They're like night and day: Optimists manage to maintain a sunny outlook, even in the worst of times; pessimists assume the darkest possible outcomes, even when things are going their way. Which one are you? A growing body of research suggests that your answer could affect not only your attitude, but also your health, success, and longevity.

A Harvard study that tracked 99 students found that those who were optimists at age 25 were healthier at ages 45 and 60 than their pessimistic counterparts. Research conducted at the Mayo Clinic College of Medicine in Rochester, Minnesota, suggests that pessimists may be more likely to develop dementia and Parkinson's disease than those who look on the bright side. And additional studies have linked pessimism with increased stress, lower incomes, greater disease risks, decreased immune-system functioning, and a shorter lifespan.

Which One Are You?

Not sure which camp you fall under? According to the University of Pittsburgh Medical Center, optimists tend to be:


  • Less passive than pessimists.
  • Less likely to develop negative responses to problems or issues.
  • Less likely to suffer from depression.
  • More likely to practice preventative health measures.

Perhaps most characteristically, optimists generally view obstacles as temporary challenges that motivate them to take action. Pessimists, however, view the same setbacks as hopeless, permanent problemsthe kind of thinking that can often lead to failure.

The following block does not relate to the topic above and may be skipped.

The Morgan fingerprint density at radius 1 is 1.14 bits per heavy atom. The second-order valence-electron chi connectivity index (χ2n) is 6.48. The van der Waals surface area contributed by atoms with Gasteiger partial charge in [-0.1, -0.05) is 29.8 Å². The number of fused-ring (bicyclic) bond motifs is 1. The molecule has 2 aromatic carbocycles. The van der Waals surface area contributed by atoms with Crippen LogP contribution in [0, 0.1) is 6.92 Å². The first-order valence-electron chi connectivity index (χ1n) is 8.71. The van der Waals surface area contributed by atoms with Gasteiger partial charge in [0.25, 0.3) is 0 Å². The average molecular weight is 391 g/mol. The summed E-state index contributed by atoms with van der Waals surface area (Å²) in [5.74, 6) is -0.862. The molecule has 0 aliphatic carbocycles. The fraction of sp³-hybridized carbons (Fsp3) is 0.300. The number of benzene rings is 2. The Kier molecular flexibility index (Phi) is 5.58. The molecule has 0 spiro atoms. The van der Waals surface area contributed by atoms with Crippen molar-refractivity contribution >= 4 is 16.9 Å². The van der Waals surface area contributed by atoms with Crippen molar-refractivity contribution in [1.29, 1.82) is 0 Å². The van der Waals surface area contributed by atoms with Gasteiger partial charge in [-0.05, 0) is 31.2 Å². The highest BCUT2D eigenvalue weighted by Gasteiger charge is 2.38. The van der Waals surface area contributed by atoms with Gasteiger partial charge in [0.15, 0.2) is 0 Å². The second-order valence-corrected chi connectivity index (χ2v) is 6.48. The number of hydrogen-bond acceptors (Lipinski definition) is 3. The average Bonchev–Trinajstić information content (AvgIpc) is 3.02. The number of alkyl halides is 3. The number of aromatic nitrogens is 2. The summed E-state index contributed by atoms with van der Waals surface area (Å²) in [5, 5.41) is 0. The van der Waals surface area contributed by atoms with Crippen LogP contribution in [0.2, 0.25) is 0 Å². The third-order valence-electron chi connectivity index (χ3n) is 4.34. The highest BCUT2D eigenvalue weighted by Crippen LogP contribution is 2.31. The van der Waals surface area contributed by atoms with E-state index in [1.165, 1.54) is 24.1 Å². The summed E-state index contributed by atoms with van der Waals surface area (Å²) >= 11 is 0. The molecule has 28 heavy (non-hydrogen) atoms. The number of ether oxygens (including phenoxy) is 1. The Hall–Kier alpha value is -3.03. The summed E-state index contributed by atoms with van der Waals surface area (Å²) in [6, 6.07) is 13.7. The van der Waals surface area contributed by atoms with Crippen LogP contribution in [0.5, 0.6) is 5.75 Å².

How to Become an Optimist

If you're a pessimist, there's good news: It's never too late to change your outlook. You don't have to wear rose-colored glasses; the key is to simply transform your negative thought patterns into positive ones until it's second nature to you. Follow these five guidelines to start seeing a silver lining:

1. Try alternative thinking: Create multiple solutions for a problem, then work to fix it.
2. Compare and contrast: It may sound unkind, but comparing yourself to others in worse situations can lift your spirits and make you appreciate your life.
3. Relax, relax, relax: Try exercise, yoga, and even smiling to lighten your mood.
4.Write about it: Write about your issues, then reason through your less optimistic thoughts until you have a more realistic vision of what has happened and what will happen.
5. Put your mind to it: Remember The Little Engine That Could? Let I think I can, I think I can become your new mantra. That way, you'll know that if you set your mind to something, you can do it.